4 min read

A call for a more meaningful Procedural Content Generation

Procedural Generation (PCG) is a really abused marketing word. More often than not, PCG is used a surrogate for good game design. We fill our games of meaningless "variations" instead of meaningful "variety". It is time to stop this.

Last year, during the spectacular failure of a super-anticipated game such as No Man's Sky, I wrote an article on my blog on the big problem of Procedural Content Generation (PCG) used as a marketing tool. Today, I'd like to cover again the topic on a broader audience because I think the problem is still not solved.

Main problem is that PCG is a very overused marketing term. We all know games claiming that “in this game you can explore a gazillion different levels!”, “you can visit thousands millions of new world” and stuff like that. We all hear those phrases in the advertising material of every PCG-powered games.

For people like me, deeply invested in PCG for passion and research, it is clear the real meaning of those phrases. But for the average player, they build totally unrealistic expectations. When I read that a game offers 1000000 different worlds, I know that this means “10 variations for 6 different parameters, most of which are similar to each other or partly broken”. However, for the average player, this means exactly 1000000 different worlds! It is not surprising that the player’s expectations are never met!

What I perceive as "variation" are perceived by the final player as "variety". Unfortunately, these are two very different terms.

Introducing the "stool threshold"

The problem here is about the meaning of the world “different”. Even if, technically, 10 variations for 6 parameters are technically different from each other, they are not “different” in the human brain. Without entering in the realm of heavy math and philosophy, we can simply say that two things are “Real Different” from each other if and only if their difference is greater than the stool threshold.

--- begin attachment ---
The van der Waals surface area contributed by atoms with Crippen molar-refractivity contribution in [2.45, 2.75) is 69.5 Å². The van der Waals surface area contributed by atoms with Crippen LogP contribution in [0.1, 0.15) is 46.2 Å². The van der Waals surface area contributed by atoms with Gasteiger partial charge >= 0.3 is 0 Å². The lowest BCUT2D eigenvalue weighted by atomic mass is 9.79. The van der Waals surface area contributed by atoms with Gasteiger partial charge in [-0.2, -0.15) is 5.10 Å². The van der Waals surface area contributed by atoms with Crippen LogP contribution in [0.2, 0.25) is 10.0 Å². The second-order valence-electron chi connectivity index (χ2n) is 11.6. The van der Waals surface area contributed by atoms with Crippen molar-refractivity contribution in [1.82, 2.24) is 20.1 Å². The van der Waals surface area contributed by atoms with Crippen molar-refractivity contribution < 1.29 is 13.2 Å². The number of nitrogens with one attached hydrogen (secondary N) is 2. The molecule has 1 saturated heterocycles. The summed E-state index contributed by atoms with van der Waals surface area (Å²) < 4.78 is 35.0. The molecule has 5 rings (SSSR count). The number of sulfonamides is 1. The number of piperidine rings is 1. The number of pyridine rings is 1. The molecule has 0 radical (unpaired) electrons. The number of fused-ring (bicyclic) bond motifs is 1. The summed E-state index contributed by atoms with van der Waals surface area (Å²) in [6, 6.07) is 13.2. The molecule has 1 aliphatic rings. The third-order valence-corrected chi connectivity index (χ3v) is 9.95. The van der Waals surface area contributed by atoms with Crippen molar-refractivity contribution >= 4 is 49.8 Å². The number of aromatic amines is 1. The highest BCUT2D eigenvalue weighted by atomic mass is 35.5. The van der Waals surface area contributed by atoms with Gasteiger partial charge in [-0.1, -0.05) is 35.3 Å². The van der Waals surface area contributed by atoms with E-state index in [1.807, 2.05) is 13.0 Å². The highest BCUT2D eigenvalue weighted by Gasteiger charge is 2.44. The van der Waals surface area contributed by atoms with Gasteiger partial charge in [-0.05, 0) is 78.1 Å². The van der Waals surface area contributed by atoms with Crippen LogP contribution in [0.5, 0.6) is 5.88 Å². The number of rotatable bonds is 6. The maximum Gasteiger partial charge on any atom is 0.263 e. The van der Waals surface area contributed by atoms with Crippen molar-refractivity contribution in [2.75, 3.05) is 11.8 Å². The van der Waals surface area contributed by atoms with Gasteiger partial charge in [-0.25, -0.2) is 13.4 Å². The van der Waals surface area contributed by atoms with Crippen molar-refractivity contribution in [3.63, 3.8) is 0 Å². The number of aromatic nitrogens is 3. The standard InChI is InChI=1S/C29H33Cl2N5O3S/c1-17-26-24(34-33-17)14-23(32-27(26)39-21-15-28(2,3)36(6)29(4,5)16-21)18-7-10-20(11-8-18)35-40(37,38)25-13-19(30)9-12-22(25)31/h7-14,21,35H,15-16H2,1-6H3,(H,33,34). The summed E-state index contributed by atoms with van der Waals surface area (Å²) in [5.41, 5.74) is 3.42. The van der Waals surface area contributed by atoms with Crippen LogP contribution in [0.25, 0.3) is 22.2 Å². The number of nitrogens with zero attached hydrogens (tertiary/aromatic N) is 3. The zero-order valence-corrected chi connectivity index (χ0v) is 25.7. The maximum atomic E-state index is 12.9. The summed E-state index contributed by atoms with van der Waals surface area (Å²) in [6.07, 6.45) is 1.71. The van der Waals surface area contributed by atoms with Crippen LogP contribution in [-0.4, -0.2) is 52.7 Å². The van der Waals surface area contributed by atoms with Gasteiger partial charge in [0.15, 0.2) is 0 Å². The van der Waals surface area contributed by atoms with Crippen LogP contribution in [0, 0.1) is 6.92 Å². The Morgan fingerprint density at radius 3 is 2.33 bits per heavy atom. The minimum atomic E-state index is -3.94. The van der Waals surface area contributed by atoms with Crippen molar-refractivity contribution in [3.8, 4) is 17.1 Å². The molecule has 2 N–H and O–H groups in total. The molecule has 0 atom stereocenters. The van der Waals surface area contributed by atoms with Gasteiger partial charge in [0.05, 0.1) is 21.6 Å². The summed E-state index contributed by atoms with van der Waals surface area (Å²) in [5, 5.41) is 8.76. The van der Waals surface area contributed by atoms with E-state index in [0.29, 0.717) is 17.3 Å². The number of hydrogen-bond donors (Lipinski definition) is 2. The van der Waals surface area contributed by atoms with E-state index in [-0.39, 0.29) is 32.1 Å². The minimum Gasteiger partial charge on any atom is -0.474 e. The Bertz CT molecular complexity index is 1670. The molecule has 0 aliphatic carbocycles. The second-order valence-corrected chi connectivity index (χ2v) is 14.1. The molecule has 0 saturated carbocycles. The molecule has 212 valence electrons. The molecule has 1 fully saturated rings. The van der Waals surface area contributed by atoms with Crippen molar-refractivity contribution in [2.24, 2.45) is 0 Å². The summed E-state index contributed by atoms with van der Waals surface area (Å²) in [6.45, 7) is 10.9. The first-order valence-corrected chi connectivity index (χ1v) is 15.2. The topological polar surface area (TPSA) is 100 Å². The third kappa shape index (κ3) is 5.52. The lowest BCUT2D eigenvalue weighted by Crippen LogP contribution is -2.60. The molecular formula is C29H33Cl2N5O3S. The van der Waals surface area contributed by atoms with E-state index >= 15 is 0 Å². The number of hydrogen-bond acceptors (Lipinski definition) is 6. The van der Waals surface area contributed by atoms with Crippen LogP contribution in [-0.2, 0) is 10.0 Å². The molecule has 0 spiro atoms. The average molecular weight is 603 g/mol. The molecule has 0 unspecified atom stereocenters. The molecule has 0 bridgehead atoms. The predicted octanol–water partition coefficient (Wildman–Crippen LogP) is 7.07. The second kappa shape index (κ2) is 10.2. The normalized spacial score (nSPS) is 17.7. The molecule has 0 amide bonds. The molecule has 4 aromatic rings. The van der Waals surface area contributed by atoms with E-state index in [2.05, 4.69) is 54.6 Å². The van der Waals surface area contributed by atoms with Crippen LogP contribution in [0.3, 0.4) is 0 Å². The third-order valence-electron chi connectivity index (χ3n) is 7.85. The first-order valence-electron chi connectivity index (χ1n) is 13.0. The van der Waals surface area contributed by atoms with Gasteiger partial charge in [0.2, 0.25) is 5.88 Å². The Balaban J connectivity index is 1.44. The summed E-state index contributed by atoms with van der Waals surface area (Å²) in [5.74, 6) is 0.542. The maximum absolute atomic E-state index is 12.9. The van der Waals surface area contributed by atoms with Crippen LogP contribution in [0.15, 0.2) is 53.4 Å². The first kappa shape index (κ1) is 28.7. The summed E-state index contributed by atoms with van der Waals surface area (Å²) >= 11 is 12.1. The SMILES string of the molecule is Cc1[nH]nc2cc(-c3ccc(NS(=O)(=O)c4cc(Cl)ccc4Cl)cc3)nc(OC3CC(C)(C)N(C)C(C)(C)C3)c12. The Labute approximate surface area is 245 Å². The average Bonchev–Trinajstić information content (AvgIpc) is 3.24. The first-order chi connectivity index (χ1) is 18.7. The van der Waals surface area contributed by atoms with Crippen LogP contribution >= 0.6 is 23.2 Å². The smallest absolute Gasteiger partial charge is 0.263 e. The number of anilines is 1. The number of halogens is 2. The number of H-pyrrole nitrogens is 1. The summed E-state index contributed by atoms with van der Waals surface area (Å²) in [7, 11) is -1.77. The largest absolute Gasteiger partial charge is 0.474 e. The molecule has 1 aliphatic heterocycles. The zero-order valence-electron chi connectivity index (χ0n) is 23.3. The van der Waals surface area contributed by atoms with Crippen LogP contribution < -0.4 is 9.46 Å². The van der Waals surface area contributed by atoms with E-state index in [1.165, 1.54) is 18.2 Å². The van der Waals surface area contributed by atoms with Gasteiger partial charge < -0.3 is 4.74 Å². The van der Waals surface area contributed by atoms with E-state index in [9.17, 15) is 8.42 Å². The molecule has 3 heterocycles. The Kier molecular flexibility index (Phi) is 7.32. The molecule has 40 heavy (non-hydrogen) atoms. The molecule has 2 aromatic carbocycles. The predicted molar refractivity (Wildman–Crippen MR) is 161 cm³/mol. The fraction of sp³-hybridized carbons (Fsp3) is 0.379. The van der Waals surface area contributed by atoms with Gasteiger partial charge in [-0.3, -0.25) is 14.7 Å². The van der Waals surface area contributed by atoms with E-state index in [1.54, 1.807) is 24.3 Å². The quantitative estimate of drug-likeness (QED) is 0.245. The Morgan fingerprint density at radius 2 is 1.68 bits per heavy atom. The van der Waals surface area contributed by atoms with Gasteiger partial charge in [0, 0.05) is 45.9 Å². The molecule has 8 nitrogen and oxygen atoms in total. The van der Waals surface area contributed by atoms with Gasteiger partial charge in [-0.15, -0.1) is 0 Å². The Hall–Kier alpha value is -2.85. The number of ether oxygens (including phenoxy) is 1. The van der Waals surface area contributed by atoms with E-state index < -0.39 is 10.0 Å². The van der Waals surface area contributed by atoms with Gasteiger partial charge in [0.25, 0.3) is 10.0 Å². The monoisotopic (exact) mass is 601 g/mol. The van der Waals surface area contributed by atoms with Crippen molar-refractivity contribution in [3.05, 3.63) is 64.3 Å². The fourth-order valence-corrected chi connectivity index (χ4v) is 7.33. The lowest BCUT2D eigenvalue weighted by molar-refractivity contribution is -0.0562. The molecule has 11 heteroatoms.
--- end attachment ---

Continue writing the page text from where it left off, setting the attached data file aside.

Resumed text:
But what is this stool threshold? I will try to explain it with an example. Imagine you have an algorithm to procedurally generate different four-legged furniture. In this algorithm we can randomize three parameters, the two sizes of the rectangular plane and the length of the four legs. As you can imagine, we can generate a lot of tables, however, if the legs are tall enough and the plane is small enough, we stop having a table, and we have a stool instead. Well, the Stool Threshold is exactly the blurry line that separates the stools from the tables.

Table vs Stool

As you can see, this is not a formal definition. But it can give us the idea of what “noticeably different” means. It is not based only on how the table/stool looks like, but this should take into account also its purpose (that is, we use a table in a completely different way than a stool). So, even if we technically have thousands of different furniture, in the end, we are offering to the players just a bunch of similar tables and stools. That’s exactly why people get hyped and bored by PCG-centered games: you promise thousands when you are offering just 2.

How to solve this

There are two advice I can give you to avoid the PCG-marketing trap. If you avoid the lazy applications of PCG, you will find that it will serve you in a much deeper way than you think. 

  1. Stop using PCG to replace actual game-play! PCG is the palette, it is not the real painting. PCG is a tool that helps the gameplay, it is not The Gameplay. If the game-play is based exclusively on watching PCG at work, you are in a very dangerous place.
  2. Aim to the meaningful, not to the different. PCG is not always based on generating billions of different things. Instead of generating vibrant worlds that then will be static for the whole duration of the game-play experience, use PCG to follow the player during the game, providing dynamism and changing the world in such a way the player can feel an emotive attachment. An example I love is how in Dwarf Fortress the dwarfs can use earlier events lived by the player to craft artifacts, and books. A jar inscribed with the events in which your beloved dwarf almost killed all your expedition is much much more interesting than a stunning but completely random and abstract jar.

And if you cannot really avoid that, at least stop using PCG pure numbers as a marketing slug in your trailers.

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